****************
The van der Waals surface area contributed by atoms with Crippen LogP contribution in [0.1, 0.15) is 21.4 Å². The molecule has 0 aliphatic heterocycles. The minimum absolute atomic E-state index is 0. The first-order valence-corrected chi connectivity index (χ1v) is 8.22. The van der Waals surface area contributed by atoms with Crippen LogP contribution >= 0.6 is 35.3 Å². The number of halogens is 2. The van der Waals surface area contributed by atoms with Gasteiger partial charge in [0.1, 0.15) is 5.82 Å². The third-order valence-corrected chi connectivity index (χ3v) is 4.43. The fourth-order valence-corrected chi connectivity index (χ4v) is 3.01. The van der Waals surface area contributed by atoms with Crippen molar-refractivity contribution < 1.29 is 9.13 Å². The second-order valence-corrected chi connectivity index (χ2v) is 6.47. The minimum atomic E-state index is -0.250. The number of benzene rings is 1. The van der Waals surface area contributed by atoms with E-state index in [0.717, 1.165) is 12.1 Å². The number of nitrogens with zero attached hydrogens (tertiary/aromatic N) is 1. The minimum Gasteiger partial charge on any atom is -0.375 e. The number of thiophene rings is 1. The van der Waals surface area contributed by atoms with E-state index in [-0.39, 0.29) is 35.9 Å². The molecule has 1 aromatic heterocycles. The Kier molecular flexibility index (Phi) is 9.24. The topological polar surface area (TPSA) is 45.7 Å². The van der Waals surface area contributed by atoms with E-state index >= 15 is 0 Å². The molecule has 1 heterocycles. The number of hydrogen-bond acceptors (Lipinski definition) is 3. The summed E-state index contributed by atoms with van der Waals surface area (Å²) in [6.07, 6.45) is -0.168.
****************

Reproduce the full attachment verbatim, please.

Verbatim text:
The van der Waals surface area contributed by atoms with Crippen LogP contribution in [0.1, 0.15) is 21.4 Å². The molecule has 0 aliphatic heterocycles. The minimum absolute atomic E-state index is 0. The first-order valence-corrected chi connectivity index (χ1v) is 8.22. The van der Waals surface area contributed by atoms with Crippen LogP contribution >= 0.6 is 35.3 Å². The number of halogens is 2. The van der Waals surface area contributed by atoms with Gasteiger partial charge in [0.1, 0.15) is 5.82 Å². The third-order valence-corrected chi connectivity index (χ3v) is 4.43. The fourth-order valence-corrected chi connectivity index (χ4v) is 3.01. The van der Waals surface area contributed by atoms with Crippen molar-refractivity contribution < 1.29 is 9.13 Å². The second-order valence-corrected chi connectivity index (χ2v) is 6.47. The minimum atomic E-state index is -0.250. The number of benzene rings is 1. The van der Waals surface area contributed by atoms with E-state index in [0.717, 1.165) is 12.1 Å². The number of nitrogens with zero attached hydrogens (tertiary/aromatic N) is 1. The minimum Gasteiger partial charge on any atom is -0.375 e. The number of thiophene rings is 1. The van der Waals surface area contributed by atoms with E-state index in [-0.39, 0.29) is 35.9 Å². The molecule has 1 aromatic heterocycles. The Kier molecular flexibility index (Phi) is 9.24. The topological polar surface area (TPSA) is 45.7 Å². The van der Waals surface area contributed by atoms with E-state index >= 15 is 0 Å². The molecule has 1 heterocycles. The number of hydrogen-bond acceptors (Lipinski definition) is 3. The summed E-state index contributed by atoms with van der Waals surface area (Å²) in [6.07, 6.45) is -0.168.